The devastation wrought by the floods in South Africa’s eastern Kwazulu-Natal Province last week illustrates how addressing the climate crisis must include concurrent action on other social crises, the New York Times reports. The flooding that killed at least 448 people in and around Durban, are exactly the kind of disaster climate scientists warn are being made more frequent and extreme by the continued extraction and combustion of fossil fuels.
The floods’ impact was also made more tragic by housing and other societal inequities that thrust those least responsible for climate change directly into its path. Themba Lushaba was 21 when he was displaced — into a known flood zone — to clear room for a World Cup soccer stadium in 2009. Still living in what was promised to be a temporary resettlement, Lushaba has now survived four major floods, the worst and most recent of which tossed shipping containers like legos. As much as 15 inches of rain poured on Durban in 24 hours, which normally gets about 4 inches in February, its wettest month.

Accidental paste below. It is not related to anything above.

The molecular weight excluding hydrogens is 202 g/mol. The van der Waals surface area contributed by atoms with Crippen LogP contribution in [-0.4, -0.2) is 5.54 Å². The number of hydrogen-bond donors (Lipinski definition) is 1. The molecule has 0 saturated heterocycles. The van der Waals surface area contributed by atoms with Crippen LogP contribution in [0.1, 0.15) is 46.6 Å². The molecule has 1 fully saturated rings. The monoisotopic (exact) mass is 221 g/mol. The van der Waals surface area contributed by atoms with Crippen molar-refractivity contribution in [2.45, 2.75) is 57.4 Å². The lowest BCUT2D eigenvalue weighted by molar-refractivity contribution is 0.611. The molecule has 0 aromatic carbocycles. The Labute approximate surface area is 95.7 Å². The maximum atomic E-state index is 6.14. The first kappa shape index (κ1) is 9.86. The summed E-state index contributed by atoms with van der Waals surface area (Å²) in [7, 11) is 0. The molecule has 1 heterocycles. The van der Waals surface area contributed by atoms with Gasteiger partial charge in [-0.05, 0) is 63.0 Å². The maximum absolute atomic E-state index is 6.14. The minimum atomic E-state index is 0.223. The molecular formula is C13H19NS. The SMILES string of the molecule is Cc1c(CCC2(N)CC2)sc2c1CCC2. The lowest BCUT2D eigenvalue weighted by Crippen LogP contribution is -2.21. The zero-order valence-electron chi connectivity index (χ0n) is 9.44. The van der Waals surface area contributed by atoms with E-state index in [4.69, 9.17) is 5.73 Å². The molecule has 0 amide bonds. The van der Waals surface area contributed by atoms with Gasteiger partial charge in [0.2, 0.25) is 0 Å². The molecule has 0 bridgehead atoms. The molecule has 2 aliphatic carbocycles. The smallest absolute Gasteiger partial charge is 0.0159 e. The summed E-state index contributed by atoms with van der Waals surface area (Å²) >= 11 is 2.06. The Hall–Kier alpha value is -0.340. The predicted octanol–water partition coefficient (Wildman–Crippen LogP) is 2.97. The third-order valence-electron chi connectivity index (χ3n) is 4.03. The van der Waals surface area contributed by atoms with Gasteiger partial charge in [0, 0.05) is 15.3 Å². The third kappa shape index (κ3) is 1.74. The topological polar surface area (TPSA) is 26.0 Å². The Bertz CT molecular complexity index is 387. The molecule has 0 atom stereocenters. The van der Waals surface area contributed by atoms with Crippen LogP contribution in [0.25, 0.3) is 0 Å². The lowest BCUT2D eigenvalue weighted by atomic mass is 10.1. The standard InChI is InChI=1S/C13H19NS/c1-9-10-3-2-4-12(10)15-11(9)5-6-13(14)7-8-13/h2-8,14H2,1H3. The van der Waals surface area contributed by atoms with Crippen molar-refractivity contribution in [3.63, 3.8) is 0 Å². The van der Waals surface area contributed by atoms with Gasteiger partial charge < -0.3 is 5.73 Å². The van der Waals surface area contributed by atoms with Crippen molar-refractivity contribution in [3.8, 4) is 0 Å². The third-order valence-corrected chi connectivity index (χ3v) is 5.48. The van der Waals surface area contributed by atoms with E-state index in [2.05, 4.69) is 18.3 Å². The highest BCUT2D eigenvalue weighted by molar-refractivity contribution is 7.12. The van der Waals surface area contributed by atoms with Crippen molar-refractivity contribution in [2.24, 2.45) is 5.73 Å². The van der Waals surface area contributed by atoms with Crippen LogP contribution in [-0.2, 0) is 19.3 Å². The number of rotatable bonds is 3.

“Climate change is here,” South African Cooperative Governance and Traditional Affairs Minister Nkosazana Dlamini Zuma told reporters Tuesday. “The scientists have been telling us that the eastern part of the country is going to be wetter and will have frequent floods. … in KwaZulu-Natal we had floods in 2018, in 2020 and we have had floods now in 2022. Of course each flood gets worse than the previous one. So clearly, climate change is with us and we are beginning to feel the effects of it.” (New York Times $; Flooding: AFP, ABC, AP, Reuters; Zuma: AllAfrica; Climate Signals background: Extreme precipitation increase, Flooding)